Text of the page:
Ottawa may be saving millions of dollars by delaying judicial appointments but the price paid by those waiting for their case to be heard is immeasurably higher by every other measure.
The law struggles to keep up with the use of technology when it comes to crime.
I was recently involved in a high-profile case where charges against a member of the Canadian military accused of sexually assaulting a female corporal were stayed because it had taken too long to come to trial.
A Crown attorney made the right call in July by dropping second-degree murder charges against a Milton, Ont., man who shot and killed an intruder.
A recent media report noted that crime in Canada has increased for the second consecutive year, with violent crime reaching its highest point since 2007.
There is yet another bill being put forward to change the law that allows parents, guardians and teachers to spank a child.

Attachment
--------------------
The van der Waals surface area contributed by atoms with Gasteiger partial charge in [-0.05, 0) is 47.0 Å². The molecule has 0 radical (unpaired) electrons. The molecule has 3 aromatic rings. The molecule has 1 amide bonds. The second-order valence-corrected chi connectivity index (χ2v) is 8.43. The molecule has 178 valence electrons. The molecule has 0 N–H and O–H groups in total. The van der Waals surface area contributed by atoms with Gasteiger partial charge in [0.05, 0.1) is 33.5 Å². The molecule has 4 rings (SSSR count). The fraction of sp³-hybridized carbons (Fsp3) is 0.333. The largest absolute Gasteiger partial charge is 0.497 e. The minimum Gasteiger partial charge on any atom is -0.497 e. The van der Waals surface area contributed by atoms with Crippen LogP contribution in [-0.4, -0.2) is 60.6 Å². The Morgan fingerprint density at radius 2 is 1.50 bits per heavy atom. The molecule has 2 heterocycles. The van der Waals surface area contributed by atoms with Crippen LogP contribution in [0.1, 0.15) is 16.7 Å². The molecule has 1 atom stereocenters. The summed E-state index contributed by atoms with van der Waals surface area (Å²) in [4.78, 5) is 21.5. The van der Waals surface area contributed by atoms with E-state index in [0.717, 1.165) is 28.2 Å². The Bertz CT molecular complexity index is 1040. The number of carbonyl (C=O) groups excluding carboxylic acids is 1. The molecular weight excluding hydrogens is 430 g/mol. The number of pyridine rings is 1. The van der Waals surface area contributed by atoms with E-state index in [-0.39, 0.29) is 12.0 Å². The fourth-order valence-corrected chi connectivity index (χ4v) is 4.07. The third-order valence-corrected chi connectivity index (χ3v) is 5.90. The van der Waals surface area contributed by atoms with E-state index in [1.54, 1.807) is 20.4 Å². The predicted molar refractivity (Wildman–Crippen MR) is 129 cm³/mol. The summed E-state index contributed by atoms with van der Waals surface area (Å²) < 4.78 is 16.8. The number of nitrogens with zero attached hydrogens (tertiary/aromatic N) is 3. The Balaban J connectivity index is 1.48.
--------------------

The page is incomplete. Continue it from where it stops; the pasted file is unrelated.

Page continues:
Wrongful convictions are an unfair consequence of the Canadian criminal justice system that I work in every day.
When news broke early in June that Paul Bernardo had been transferred to a medium-security prison in Quebec, many Canadians expressed shock and outrage.
A judge in Montreal made the right call by ruling that giving someone the middle finger is not a crime, but is in fact “a God-given, Charter-enshrined right that belongs to every red-blooded Canadian.”
The federal government’s proposed reforms to the country’s bail system come after a handful of high-profile incidents where people out on bail were accused of committing horrific crimes.